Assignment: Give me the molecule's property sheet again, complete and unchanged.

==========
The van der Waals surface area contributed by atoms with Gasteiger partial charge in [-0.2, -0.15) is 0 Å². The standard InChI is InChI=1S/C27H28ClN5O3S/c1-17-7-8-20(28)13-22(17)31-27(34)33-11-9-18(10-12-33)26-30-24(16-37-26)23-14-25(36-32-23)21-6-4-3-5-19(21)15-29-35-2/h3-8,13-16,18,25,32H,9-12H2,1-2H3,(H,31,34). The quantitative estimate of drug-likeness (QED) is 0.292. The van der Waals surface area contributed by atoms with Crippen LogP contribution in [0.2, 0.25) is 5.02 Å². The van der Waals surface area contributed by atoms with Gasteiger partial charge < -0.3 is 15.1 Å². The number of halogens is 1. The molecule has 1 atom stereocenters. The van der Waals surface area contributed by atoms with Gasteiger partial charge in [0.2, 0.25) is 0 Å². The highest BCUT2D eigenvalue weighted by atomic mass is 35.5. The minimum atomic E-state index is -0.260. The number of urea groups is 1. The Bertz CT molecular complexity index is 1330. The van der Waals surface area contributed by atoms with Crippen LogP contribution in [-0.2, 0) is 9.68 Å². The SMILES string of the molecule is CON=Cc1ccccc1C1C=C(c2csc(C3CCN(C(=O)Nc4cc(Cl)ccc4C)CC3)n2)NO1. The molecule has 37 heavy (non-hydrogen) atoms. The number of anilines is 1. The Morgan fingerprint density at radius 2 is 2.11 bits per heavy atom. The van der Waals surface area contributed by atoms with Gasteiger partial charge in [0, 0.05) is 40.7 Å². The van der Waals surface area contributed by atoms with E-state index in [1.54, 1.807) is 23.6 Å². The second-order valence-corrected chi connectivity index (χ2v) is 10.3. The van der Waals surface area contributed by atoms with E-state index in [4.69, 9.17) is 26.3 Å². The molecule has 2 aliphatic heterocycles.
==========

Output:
The van der Waals surface area contributed by atoms with Gasteiger partial charge in [-0.2, -0.15) is 0 Å². The standard InChI is InChI=1S/C27H28ClN5O3S/c1-17-7-8-20(28)13-22(17)31-27(34)33-11-9-18(10-12-33)26-30-24(16-37-26)23-14-25(36-32-23)21-6-4-3-5-19(21)15-29-35-2/h3-8,13-16,18,25,32H,9-12H2,1-2H3,(H,31,34). The quantitative estimate of drug-likeness (QED) is 0.292. The van der Waals surface area contributed by atoms with Crippen LogP contribution in [0.2, 0.25) is 5.02 Å². The van der Waals surface area contributed by atoms with Gasteiger partial charge < -0.3 is 15.1 Å². The number of halogens is 1. The molecule has 1 atom stereocenters. The van der Waals surface area contributed by atoms with Gasteiger partial charge in [0.2, 0.25) is 0 Å². The highest BCUT2D eigenvalue weighted by atomic mass is 35.5. The minimum atomic E-state index is -0.260. The number of urea groups is 1. The Bertz CT molecular complexity index is 1330. The van der Waals surface area contributed by atoms with Crippen LogP contribution in [-0.2, 0) is 9.68 Å². The SMILES string of the molecule is CON=Cc1ccccc1C1C=C(c2csc(C3CCN(C(=O)Nc4cc(Cl)ccc4C)CC3)n2)NO1. The molecule has 37 heavy (non-hydrogen) atoms. The number of anilines is 1. The Morgan fingerprint density at radius 2 is 2.11 bits per heavy atom. The van der Waals surface area contributed by atoms with Gasteiger partial charge in [0, 0.05) is 40.7 Å². The van der Waals surface area contributed by atoms with E-state index in [1.54, 1.807) is 23.6 Å². The second-order valence-corrected chi connectivity index (χ2v) is 10.3. The van der Waals surface area contributed by atoms with E-state index in [4.69, 9.17) is 26.3 Å². The molecule has 2 aliphatic heterocycles.